By: Reeves Miller Zhang & Diza, a PLC

Have you ever considered that America’s most famous icon is an immigrant?  That’s right!  The Statue of Liberty was “born” in France and brought to America by ship.  The quintessential symbol of American liberty and freedom, Lady Liberty herself, is an “immigrant”.

As the late Senator Ted Kennedy said “Immigration is the story of American History.
Over the centuries, immigrants came to America from every part of the globe and made the American dream.  They created a nation that is the envy of the world.”  “They came to a land that offers freedom and opportunity to those willing to do their part.”  And do their part, they have! Immigrants have contributed to and enriched every aspect of American life.  They built our cities, our railroads and highways.  They cultivated our farmlands.  They fought to defend their adopted home in every branch of the U.S. military.

And, they even gave us Thanksgiving, the quintessential American holiday.  The first recorded Thanksgiving ceremony took place on September 8, 1565 when 600 Spanish settlers landed in what is now St. Augustine, Florida and immediately held a Mass of Thanksgiving for their safe delivery to the New World.  The Mass was followed by a feast and celebration.  A Spanish expedition party rested and conducted a mass at San Elizario (near El Paso, Texas) in celebration of thanksgiving on April 30, 1598.  On December 4, 1619, 38 English settlers arrived at Berkeley Hundred, which is about 20 miles north of Jamestown, Virginia.  The group’s charter required that the day of arrival be observed yearly as a day of thanksgiving to G-d.

The modern Thanksgiving holiday is associated with a 1621 celebration at the Plymouth Plantation where the Pilgrims held a feast after a successful growing season.  Sqauanto, a Native American who served as an interpreter for the English-speaking colony had taught the Pilgrims how to catch eel and grow corn. The Pilgrims set aside a day to celebrate immediately after their first harvest.  That Thanksgiving feast lasted for three days and provided enough food for 53 pilgrims and 90 Native Americans. It consisted of fowl, venison, lobster, clams, berries, fruit, pumpkin, squash and turkey.

Since that time, a Thanksgiving Day has been proclaimed and celebrated periodically throughout our nationhood.  However, the date was not officially set as the fourth Thursday of November until 1942.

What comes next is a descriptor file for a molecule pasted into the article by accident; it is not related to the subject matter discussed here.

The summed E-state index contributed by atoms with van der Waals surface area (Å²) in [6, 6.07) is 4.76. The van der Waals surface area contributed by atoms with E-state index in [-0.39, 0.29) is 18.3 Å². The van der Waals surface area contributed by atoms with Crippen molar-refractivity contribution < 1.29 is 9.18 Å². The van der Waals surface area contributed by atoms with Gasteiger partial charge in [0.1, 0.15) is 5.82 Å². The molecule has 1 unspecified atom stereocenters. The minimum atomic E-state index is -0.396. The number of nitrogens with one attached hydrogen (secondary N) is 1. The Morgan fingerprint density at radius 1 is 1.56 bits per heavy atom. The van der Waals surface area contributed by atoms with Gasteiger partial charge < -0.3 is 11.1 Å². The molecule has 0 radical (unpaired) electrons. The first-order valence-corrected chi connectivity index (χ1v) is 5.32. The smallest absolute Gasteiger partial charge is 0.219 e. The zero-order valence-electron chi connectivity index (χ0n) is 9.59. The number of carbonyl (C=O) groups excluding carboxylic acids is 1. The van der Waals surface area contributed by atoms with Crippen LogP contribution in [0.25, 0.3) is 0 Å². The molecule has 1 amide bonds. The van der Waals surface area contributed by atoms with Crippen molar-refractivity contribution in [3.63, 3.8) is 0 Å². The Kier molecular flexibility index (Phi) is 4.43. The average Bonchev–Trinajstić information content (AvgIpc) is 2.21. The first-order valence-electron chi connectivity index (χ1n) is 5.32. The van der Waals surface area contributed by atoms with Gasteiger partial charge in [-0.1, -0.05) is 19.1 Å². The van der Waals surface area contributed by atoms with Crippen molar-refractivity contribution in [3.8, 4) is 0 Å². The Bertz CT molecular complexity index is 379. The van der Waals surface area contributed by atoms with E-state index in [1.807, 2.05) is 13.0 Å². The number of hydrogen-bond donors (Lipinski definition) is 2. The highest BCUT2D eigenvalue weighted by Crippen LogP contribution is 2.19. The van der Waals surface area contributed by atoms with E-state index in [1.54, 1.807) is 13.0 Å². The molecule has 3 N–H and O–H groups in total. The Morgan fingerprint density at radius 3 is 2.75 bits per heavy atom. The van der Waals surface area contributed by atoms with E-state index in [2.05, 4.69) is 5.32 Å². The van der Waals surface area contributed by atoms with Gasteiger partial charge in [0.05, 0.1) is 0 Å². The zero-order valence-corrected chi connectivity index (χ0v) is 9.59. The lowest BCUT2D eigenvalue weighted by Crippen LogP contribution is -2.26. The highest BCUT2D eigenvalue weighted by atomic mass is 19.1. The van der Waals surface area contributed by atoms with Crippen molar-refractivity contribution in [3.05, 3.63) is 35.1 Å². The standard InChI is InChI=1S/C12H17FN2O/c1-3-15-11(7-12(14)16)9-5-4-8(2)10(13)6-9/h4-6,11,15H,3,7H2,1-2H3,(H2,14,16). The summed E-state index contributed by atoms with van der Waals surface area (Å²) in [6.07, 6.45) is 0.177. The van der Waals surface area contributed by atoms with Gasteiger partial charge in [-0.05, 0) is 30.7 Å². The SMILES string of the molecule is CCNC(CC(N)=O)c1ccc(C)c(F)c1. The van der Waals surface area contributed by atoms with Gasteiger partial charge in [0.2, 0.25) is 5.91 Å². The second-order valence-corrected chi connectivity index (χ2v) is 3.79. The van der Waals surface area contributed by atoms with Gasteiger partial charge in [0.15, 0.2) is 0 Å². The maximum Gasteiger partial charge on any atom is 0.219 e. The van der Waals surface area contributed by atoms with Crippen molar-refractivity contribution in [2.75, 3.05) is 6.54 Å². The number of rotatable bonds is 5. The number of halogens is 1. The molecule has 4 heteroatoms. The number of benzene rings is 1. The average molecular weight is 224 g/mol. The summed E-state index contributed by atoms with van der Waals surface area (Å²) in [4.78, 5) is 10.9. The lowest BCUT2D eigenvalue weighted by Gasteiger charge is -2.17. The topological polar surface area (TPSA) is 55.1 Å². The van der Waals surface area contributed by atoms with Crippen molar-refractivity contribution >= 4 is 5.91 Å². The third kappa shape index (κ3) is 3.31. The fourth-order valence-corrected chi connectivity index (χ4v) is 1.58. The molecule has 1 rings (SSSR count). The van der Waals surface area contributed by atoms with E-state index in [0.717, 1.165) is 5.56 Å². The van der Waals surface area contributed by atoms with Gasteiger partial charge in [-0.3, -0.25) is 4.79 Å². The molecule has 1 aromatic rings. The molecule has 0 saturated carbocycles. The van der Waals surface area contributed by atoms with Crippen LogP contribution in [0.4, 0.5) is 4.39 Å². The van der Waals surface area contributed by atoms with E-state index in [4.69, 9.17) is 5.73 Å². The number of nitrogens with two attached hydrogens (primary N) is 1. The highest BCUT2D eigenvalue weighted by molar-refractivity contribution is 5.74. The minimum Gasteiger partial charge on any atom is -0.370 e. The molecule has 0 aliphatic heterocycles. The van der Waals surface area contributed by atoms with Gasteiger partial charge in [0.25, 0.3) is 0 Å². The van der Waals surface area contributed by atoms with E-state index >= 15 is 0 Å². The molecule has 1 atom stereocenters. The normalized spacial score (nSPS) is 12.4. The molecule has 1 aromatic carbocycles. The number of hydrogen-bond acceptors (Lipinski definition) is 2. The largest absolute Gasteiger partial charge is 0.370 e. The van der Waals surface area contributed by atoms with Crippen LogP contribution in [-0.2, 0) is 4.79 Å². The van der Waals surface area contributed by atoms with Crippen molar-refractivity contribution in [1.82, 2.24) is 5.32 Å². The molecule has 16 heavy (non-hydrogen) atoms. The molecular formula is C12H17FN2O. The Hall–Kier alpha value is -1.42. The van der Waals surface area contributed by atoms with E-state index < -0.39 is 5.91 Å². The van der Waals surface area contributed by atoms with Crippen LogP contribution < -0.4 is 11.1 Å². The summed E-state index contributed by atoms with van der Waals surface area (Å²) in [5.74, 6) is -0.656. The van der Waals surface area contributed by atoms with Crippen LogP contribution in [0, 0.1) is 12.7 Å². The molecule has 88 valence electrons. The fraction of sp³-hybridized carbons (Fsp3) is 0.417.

Regardless of where the immigrants came from and no matter when they arrived, they shared something in common with each other and with those who come to our shores today.  They all wanted a better life for themselves and their families.  They were also willing to work hard to get that better life.  And, they were profoundly grateful to the country that gave them the opportunity for betterment. That is all still true.

It is also still true that the country that benefitted so much from the early immigrants continues to benefit from those who come to our shores today. They bring energy and skill that enrich the lives of those with whom they come in contact.  They start businesses and create jobs.  They provide wonderful examples of family devotion by the sacrifices they make to unite their families here and support their loved ones back home.

At RMZD, we know how important families are.  We recognize how much America owes to each person who has brought a unique contribution to this country.  And we continue to strive to obtain justice and fairness for them.  Fairness and justice means granting lawful status to those who devote their life and energy to make and keep this country great.  It is fulfilling the promise of Lady Liberty who lifts her light of liberty beside the golden door.

Since 1947, each year for Thanksgiving the President of the United States has pardoned a live turkey to allow it to live out its days in peace. Surely a country that has compassion for its turkeys can show compassion for its people.  We are profoundly grateful to our President for doing what he can to “fix the broken immigration system” and prevent the breakup of loving families.  We hope that the members of Congress (most of whom are either immigrants or descendants of immigrants) will put partisan rhetoric aside and allow themselves to be motivated by respect for families and the good of the country and pass a fair and equitable bill for Comprehensive Immigration Reform in 2016 so that American immigrants will truly have something to be thankful for.

      From our family to yours, Happy Thanksgiving!